March 2014

Newsbites – March 2014


Northern New Mexico Regional Art Center Events

The Northern New Mexico Regional Art Center, a nonprofit organization based in the Plaza de Española, is under contract with the city of Española to provide arts education management services to the community. NNMRAC operates the Convento Gallery, a gift shop and visitor center on the Plaza. The organization also provides after-school art, music/chorus classes year-round, including a Summer Arts Academy.


On March 14, between 5 and 7 pm, there will be an opening reception for Río Rancho artists Jean Kempinsky and Dick Overfield. Their exhibition ends April 11. The annual NNMRAC Santo Niño Festival of the Artists will hold its benefit performances on April 17 and 18. Friday evening will see an opening reception in the Convento Gallery with a free showing of a film about the arts in New Mexico in the Misión on the Plaza. On Saturday from 9 am-4 pm there will be artists’ booths, food, dance and music on the Plaza. At 2 pm is a ticketed performance of the Española Valley High School Chorus and the NNMRAC Española Valley Children’s Choir, under the direction of Brian Wingard, music teacher at Española High School. There will also be a performance by local Pueblo dancers and a Hispanic children’s dance group. Tickets for the 2 pm performance are on sale.


For information about NNMRAC, these and many more events, contact NNMRAC’s executive director, John D. Werenko, at 505.500.7126 or email



Northern Río Grande National Heritage Area Management Plan Approved

Approval Brings Increased Funding to New Mexico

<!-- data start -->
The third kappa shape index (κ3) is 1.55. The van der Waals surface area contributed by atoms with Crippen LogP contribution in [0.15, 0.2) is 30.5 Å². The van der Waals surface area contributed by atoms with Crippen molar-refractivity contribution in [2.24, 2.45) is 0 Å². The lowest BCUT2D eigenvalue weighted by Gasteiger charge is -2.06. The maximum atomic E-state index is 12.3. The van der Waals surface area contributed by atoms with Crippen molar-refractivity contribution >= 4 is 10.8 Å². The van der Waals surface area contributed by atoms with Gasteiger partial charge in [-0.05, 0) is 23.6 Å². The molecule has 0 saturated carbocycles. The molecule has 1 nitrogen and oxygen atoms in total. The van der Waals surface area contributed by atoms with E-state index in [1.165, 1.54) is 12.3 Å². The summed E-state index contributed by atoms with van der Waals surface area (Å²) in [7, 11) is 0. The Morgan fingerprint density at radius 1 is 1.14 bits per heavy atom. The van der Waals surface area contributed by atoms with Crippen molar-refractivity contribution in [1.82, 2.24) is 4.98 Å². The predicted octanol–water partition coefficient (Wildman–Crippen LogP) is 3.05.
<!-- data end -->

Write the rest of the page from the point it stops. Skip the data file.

The Northern Río Grande National Heritage Area (NRGNHA) management plan has been approved by the Secretary of the Department of the Interior. The approval makes the nonprofit Heritage Area eligible to receive up to $300,000 each year through the National Park Service. The funds will be used to help sustain the cultural traditions, landscapes, environment, languages and architecture of the area, which encompasses Taos, Río Arriba and Santa Fe counties.


The NRGNHA board is comprised of community members who live, work and hold fast to the enduring cultural and heritage traditions that makes the northern Río Grande area so unique, which is why it was designated by Congress in 2006. Extensive planning and outreach began in 2007. Founding member and former Heritage Area Director José Villa stated, “It’s important to the Hispano and Indio character that our kids get re-acquainted with our heritage so they understand and take pride in who they are.”     


Current Executive Director Tomás Romero said, “There are 49 heritage areas throughout the country, most of them in the East. This approval enables New Mexico and its multicultural heritage to take a prominent place in America’s history and story.” Board President and Taos Pueblo tribal member Vernon Lujan said, “This plan sets the course for the NRGNHA for implementing cultural preservation, educational outreach and fundraising that will benefit our communities.”


For more information, call 505.753.0937 or 505.660.5882 or e-mail



Grant Funding for Rural Business and Economic Development

April 1 Application Deadline


USDA Rural Development is accepting applications for the Rural Business Enterprise Grant program. The funds can be used to finance and facilitate the development of small, private, business enterprises—any private business that employs 50 or fewer new employees and has less than $1 million in projected gross revenues. The funds can also be used to pay for technical assistance for such things as feasibility studies, business plans, business development training, or to establish revolving loan funds. 


This financial assistance cannot be granted directly to a private business. The funding is available to public bodies, nonprofit organizations, public and private nonprofit institutions of higher education and Indian tribes to facilitate and finance the development of small and emerging private business enterprises in rural communities and cities up to 50,000 in population. Priority will be given to requests of $50,000 or less and will receive points for projects that support local food systems and value-added agriculture, minority- and women-owned businesses, access to capital markets, bio-based products or bio-fuels.